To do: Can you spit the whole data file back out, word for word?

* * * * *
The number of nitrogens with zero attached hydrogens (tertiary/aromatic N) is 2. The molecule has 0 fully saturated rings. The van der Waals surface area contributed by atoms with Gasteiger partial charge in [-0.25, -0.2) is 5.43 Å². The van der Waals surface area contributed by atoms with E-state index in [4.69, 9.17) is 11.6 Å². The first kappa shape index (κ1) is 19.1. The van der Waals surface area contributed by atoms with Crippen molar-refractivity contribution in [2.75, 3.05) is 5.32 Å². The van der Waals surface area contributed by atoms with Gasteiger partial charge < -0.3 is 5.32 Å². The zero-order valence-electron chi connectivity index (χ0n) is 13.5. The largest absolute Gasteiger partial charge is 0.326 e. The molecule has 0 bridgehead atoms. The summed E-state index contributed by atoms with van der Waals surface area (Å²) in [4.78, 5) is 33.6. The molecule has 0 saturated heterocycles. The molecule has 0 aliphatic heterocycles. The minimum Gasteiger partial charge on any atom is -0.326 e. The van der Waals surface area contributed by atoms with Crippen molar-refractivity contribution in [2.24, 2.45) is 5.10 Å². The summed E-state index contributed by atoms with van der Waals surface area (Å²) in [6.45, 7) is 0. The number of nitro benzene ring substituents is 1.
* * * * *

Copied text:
The number of nitrogens with zero attached hydrogens (tertiary/aromatic N) is 2. The molecule has 0 fully saturated rings. The van der Waals surface area contributed by atoms with Gasteiger partial charge in [-0.25, -0.2) is 5.43 Å². The van der Waals surface area contributed by atoms with E-state index in [4.69, 9.17) is 11.6 Å². The first kappa shape index (κ1) is 19.1. The van der Waals surface area contributed by atoms with Crippen molar-refractivity contribution in [2.75, 3.05) is 5.32 Å². The van der Waals surface area contributed by atoms with Gasteiger partial charge < -0.3 is 5.32 Å². The zero-order valence-electron chi connectivity index (χ0n) is 13.5. The largest absolute Gasteiger partial charge is 0.326 e. The molecule has 0 bridgehead atoms. The summed E-state index contributed by atoms with van der Waals surface area (Å²) in [4.78, 5) is 33.6. The molecule has 0 saturated heterocycles. The molecule has 0 aliphatic heterocycles. The minimum Gasteiger partial charge on any atom is -0.326 e. The van der Waals surface area contributed by atoms with Crippen molar-refractivity contribution in [2.24, 2.45) is 5.10 Å². The summed E-state index contributed by atoms with van der Waals surface area (Å²) in [6.45, 7) is 0. The number of nitro benzene ring substituents is 1.